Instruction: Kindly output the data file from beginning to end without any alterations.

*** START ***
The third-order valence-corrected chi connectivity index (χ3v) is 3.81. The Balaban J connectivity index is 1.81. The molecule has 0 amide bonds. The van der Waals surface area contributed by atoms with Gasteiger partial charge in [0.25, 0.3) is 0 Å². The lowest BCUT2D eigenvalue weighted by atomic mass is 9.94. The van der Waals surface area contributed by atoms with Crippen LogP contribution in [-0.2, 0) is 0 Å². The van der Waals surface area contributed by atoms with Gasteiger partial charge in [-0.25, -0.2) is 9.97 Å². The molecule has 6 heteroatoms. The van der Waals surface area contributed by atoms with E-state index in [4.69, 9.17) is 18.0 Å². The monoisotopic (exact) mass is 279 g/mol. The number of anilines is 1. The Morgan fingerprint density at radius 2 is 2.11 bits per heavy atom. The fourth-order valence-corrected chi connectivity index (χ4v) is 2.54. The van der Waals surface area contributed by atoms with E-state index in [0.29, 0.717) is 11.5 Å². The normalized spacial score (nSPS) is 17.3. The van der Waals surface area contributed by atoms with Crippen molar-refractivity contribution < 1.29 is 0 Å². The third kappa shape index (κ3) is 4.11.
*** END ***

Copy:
The third-order valence-corrected chi connectivity index (χ3v) is 3.81. The Balaban J connectivity index is 1.81. The molecule has 0 amide bonds. The van der Waals surface area contributed by atoms with Gasteiger partial charge in [0.25, 0.3) is 0 Å². The lowest BCUT2D eigenvalue weighted by atomic mass is 9.94. The van der Waals surface area contributed by atoms with Crippen LogP contribution in [-0.2, 0) is 0 Å². The van der Waals surface area contributed by atoms with Gasteiger partial charge in [-0.25, -0.2) is 9.97 Å². The molecule has 6 heteroatoms. The van der Waals surface area contributed by atoms with E-state index in [4.69, 9.17) is 18.0 Å². The monoisotopic (exact) mass is 279 g/mol. The number of anilines is 1. The Morgan fingerprint density at radius 2 is 2.11 bits per heavy atom. The fourth-order valence-corrected chi connectivity index (χ4v) is 2.54. The van der Waals surface area contributed by atoms with E-state index in [0.29, 0.717) is 11.5 Å². The normalized spacial score (nSPS) is 17.3. The van der Waals surface area contributed by atoms with Crippen molar-refractivity contribution < 1.29 is 0 Å². The third kappa shape index (κ3) is 4.11.